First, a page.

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The Art of Unpacking

After a big trip or adventure, we come home, unpack our clothes, do laundry, open mail, and try to get back to whatever normal is. We transition from being on vacation to being back at work. In the act of unpacking we may think about our experiences, share our photos, and discuss our stories with friends and family.


© Paula Brown / Visual Scribe / www.chilightful.com

© Paula Brown / Visual Scribe / www.chilightful.com


My daughter’s friend Jennifer, who is a prolific writer, adventurer and inspiration, recently helped me look at unpacking in a deeper way:

Unpacking is the act of mindfully and deliberately processing an experience and putting it all into perspective. It must include sharing your experience with others, and not just on Facebook or Instagram. It helps to sit face-to-face, and pour your heart out about what you saw, what moved you, and how you have been changed as a person.

Jennifer is only 25, but she has the wisdom of someone much older; in fact, her astute insights were very coach-like.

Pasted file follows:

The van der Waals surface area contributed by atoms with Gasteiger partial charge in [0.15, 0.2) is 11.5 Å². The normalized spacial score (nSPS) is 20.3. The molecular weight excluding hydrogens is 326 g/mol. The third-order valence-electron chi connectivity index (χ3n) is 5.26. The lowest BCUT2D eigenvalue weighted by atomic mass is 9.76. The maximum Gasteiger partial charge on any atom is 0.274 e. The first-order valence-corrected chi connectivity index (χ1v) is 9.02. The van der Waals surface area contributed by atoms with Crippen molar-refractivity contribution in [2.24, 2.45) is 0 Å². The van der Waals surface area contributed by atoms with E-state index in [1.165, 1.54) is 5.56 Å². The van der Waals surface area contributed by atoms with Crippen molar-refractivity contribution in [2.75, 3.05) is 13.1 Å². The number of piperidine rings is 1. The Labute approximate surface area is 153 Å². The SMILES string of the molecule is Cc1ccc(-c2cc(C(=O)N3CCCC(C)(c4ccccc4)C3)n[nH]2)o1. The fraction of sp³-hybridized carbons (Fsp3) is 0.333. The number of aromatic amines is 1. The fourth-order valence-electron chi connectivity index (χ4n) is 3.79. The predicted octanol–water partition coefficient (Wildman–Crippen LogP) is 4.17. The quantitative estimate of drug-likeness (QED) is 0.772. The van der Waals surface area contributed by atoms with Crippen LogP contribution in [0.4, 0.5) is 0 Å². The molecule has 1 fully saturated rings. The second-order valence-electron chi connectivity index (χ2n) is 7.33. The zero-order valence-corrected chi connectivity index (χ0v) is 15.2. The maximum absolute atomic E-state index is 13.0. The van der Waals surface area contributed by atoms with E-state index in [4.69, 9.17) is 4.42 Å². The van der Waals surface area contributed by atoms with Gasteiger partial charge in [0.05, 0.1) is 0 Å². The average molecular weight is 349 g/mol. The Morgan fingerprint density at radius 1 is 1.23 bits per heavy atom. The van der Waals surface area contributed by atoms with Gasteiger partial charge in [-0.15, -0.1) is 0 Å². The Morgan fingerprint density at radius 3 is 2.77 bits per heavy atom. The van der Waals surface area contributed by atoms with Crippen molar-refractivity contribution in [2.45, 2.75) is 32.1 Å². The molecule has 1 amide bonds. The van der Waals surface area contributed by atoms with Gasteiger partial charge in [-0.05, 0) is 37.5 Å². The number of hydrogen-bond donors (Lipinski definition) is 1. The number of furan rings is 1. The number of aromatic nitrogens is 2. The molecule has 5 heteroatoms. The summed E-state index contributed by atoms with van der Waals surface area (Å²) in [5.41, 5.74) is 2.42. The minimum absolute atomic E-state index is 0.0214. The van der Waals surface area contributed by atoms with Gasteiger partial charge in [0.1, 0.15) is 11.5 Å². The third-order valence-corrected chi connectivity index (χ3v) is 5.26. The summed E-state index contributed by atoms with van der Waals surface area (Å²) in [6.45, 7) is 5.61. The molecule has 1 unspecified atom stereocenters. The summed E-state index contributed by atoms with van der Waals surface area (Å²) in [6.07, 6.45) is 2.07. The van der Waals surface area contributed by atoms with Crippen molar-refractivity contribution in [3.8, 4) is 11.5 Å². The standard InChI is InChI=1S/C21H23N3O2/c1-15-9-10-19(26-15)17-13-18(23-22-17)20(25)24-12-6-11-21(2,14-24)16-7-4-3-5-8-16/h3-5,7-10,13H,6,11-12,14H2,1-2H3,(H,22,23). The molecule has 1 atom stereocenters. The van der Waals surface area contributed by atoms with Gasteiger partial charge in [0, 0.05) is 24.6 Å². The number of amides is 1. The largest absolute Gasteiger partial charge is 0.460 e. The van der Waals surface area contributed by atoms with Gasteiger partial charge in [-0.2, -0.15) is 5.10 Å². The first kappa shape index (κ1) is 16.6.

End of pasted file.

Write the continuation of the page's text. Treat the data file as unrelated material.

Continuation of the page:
Unpacking can start when you board your plane home. One thing I tried on my last return flight was to journal about what I learned about myself on the trip. The list was very enlightening, plus it helped me start to unpack so that I could move forward when I got home.

The best part about the list was that I didn’t need to retell anything or go into detail (I don’t know about you, but I don’t have the patience for that); I just wrote bullet points. Somehow it felt freeing and like the perfect way to end the trip. I will definitely do this again.

How to unpack in your career

After any big project, seminar, workshop or business trip, write down what you learned about yourself, then discuss it with someone you trust. Note: It’s a given that you learned a lot about whatever subject matter was involved. That is less important for this exercise.

Put the focus instead on you – your journey, your insight, your new perspectives and your growth as a human being. It is from that insight that real growth occurs. Maybe that is why things look different at home when we return; it is because we have changed. This kind of unpacking will help you focus on the meaning of your journey to you as a person. Here’s to finding more meaning in your journeys!

How do you transition out of a big experience or trip, and re-enter your regular work life? Please add your comment below, or share with me on LinkedIn, Twitter, Facebook or email.

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